Lecideopsella Höhn., Sber. Akad. Wiss. Wien, Math.-naturw. Kl., Abt. 1 118: 1229 [73 repr.] (1909).
MycoBank number: MB 2697; Index Fungorum number: IF 2697; Facesoffungi number: FoF 01936; 4 morphological species (Species Fungorum 2020), molecular data unavailable.
Type species – Lecideopsella gelatinosa Höhn., Sber. Akad. Wiss. Wien, Math.-naturw. Kl., Abt. 1 118: 1230 (1909).
Notes – Lecideopsella was introduced to accommodate an epifoliar fungus occurring on Paratropia sp. in Indonesia and is characterized by flattened, dark grey, plane-scutate, membranous ascomata, a delicate, light brown, membranous peridium, 8-spored, bitunicate, globose to obovoid asci and hyaline, oblong, 1-septate ascospores (von Höhnel 1909b, Phookamsak et al. 2016). Von Arx & Müller (1975) treated Lecideopsella as a synonym of Leptophyma and accommodated the genus in Schizothyriaceae. However, Leptophyma can be distinguished from Lecideopsella in forming loose paraphyses, a colorless epithelium, and being articulariella-like, while Lecideopsella has branched, reticular, cellular filaments inside plane-scutate ascomata (von Höhnel 1909b). Eriksson & Hawksworth (1987) reinstated Lecideopsella and treated the genus in Schizothyriaceae and this was followed by subsequent authors (Eriksson & Hawksworth 1987, Kirk et al. 2001, 2008, Lumbsch & Huhndorf 2010, Hyde et al. 2013, Wijayawardene et al. 2014b). Phookamsak et al. (2016) re-examined the type specimen of Lecideopsella gelatinosa from The Harvard University Herbaria (FH, 00274523). However, the specimen is in poor condition that there is no ascomata of L. gelatinosa on the host. Nevertheless, Phookamsak et al. (2016) tentatively placed Lecideopsella in Schizothyriaceae based on the protologue of von Höhnel (1909b).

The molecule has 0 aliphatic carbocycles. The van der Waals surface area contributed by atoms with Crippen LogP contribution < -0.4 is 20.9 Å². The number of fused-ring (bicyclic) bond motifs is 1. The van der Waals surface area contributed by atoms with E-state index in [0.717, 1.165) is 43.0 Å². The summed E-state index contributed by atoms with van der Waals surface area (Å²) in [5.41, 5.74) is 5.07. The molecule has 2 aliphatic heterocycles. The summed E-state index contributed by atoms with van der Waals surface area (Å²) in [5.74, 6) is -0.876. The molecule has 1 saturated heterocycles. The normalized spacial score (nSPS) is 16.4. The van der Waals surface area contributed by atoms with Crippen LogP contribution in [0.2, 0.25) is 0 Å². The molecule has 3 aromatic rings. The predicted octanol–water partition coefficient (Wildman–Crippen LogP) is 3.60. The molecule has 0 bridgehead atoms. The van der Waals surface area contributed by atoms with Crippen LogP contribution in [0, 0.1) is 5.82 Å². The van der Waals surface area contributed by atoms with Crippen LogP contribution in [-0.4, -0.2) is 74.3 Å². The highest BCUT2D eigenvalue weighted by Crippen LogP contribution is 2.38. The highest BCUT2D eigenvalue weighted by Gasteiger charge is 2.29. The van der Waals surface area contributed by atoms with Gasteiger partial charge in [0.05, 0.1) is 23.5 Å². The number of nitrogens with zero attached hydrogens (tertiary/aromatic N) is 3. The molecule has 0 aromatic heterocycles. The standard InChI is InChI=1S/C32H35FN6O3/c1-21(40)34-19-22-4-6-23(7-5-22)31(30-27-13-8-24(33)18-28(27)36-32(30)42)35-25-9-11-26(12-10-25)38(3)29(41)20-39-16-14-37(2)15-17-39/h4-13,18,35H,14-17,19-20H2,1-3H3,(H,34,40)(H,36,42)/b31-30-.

Lecideopsella has been found from various flowering plants, mostly in tropical regions, such as India, Indonesia and Uganda (Farr & Rossman 2020). However, taxa in this genus lack molecular data to clarify their phylogenetic affinities and the type material of L. gelatinosa is in poor condition. Recollection, epitypification and molecular data of L. gelatinosa are needed to resolve the generic classification.